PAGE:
Regain your balance and confidence and get back to enjoying your life.
Does the room spin when you sit up in bed or rollover in bed? Do you feel lightheaded or woozy when standing up from a chair? Are you afraid you might fall with normal everyday activities like walking, stairs, or maneuvering around your house? Have you fallen more than once in the past year?
What is Balance?
For people to remain in balance, multiple systems of the human body have to work together. If one of the these systems doesn’t function well, balance issues can happen, with the possibility of a fall. Systems that are involved include vestibular system or inner ear, hip/bone and core/muscle weakness, loss of vibratory sense in the lower legs, loss of proprioceptive sense in the hips, knees, and ankles, the nervous system, and vision. More often than not, multiple systems are involved in creating your symptoms that may sound like this: “I’m afraid I might fall,” “I feel off balance or lightheaded when I stand up,” “I have fallen recently,” “I don’t feel as steady when I walk as I used to”.
As people age, the number of falls and the severity of injury resulting from falls increases. According to the Centers for Disease Control and Prevention (CDC), falls are the leading cause of fatal and nonfatal injuries in people age 65 and older and one-third of falls occur in this age population. As a child, when you fell, you used to pick yourself back up easily and went about your day without a thought of lasting injury. Now as an older adult, it is likely you have more of a fear of falling that could lead to serious injury, long-term limitations, lack of confidence, and loss of independence.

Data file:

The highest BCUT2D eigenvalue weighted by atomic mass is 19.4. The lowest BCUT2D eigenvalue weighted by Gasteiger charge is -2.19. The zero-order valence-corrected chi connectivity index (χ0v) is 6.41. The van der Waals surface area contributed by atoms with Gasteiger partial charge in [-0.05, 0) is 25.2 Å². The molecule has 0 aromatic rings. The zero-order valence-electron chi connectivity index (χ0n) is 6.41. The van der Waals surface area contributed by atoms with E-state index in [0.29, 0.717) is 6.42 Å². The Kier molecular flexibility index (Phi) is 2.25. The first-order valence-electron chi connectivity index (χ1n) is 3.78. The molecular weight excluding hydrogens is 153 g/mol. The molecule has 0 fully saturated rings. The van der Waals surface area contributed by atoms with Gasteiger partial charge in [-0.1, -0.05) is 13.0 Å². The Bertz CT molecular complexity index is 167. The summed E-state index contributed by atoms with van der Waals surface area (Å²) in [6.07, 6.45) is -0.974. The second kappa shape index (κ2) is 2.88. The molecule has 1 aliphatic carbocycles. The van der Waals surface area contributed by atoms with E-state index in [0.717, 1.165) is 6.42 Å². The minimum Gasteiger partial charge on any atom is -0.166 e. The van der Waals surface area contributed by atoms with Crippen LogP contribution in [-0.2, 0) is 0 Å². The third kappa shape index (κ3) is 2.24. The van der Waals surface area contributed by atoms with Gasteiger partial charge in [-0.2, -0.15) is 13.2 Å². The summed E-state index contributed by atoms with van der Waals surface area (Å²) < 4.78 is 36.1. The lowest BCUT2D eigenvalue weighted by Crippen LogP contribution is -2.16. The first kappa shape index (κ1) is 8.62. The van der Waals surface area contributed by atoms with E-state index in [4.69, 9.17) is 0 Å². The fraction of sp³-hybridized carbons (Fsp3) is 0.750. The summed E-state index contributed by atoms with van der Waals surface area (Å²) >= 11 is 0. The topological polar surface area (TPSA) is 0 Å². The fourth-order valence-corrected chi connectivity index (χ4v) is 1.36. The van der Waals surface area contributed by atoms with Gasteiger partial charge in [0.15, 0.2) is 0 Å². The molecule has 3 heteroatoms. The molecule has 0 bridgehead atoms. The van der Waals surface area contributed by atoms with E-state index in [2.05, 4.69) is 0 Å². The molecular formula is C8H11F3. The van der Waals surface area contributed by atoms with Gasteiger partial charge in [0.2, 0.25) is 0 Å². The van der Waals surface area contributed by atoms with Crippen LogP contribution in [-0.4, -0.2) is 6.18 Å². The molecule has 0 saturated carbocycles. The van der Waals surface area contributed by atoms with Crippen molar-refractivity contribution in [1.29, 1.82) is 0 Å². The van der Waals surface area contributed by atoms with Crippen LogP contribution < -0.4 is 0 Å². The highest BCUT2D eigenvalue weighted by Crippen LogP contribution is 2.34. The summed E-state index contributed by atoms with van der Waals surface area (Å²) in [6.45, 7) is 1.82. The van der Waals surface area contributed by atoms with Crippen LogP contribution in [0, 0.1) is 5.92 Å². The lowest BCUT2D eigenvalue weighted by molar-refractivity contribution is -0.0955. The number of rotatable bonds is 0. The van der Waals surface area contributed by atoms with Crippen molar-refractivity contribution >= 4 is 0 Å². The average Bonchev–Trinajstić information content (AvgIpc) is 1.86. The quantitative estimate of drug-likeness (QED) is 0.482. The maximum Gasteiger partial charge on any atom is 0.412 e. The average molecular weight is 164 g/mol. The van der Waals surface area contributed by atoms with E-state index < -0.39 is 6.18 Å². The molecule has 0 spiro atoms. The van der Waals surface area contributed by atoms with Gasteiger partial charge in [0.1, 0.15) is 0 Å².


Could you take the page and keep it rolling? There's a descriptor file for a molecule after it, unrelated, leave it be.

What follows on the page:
The most common reasons for falls in older adults include a combination of changes that are often a part of the normal aging process but with 2 or more of the following issues you have a greater risk of falling:
- Vision loss—not seeing clearly enough to avoid falling
- Hip and leg weakness—making it harder to walk and lift your feet while stepping
- Posture and balance issues—making it harder to stand up straight
- Painful feet, back, or legs
- Longer reaction time—taking you longer to react to something in your way
- Increased drug use and drug interactions—may cause dizziness, affect balance
- Chronic health problems—developing arthritis or weakness/loss of mobility issues following vascular events, e.g., clots, strokes, or heart attacks.
- Fear of falling – being overly cautious can have its drawbacks
The importance of being proactive today, by seeing a physical therapist, to improve your balance is a matter of life or death. Being mindful of how you move about during your day and performing 1 or 2 balance exercises daily can go a long way to improving your quality of life.
What is vertigo?
Vertigo symptoms are often described as the following: “the room is spinning”, “I feel like I’m always on a boat”, “I have nausea”, or “The TV images are on an angle”.
Understanding your vertigo symptoms coupled with your PT evaluation will determine why you have vertigo. Vertigo can be caused by an issue in the inner ear (your vestibular system), a virus, from your brain, or miscommunication between your eyes and your inner ear.
What happens when you come in to The Manual Touch?
Your therapist will use a Whole Body Approach to evaluate you and determine the root causes of your condition. Then, you’ll be prescribed a unique treatment plan using traditional and non-traditional manual therapy and exercises. You’ll learn how to move appropriately throughout your day and night, so as not to aggravate your condition. Our ultimate goal is to help you reclaim function, life, movement, and enjoyment of the activities you love.
Common Balance and Vestibular conditions we treat:
- Gait difficulty
- Fear of falling
- Feeling off balance
- Lightheadedness upon standing
- Feeling like your on a boat
- Recent falls
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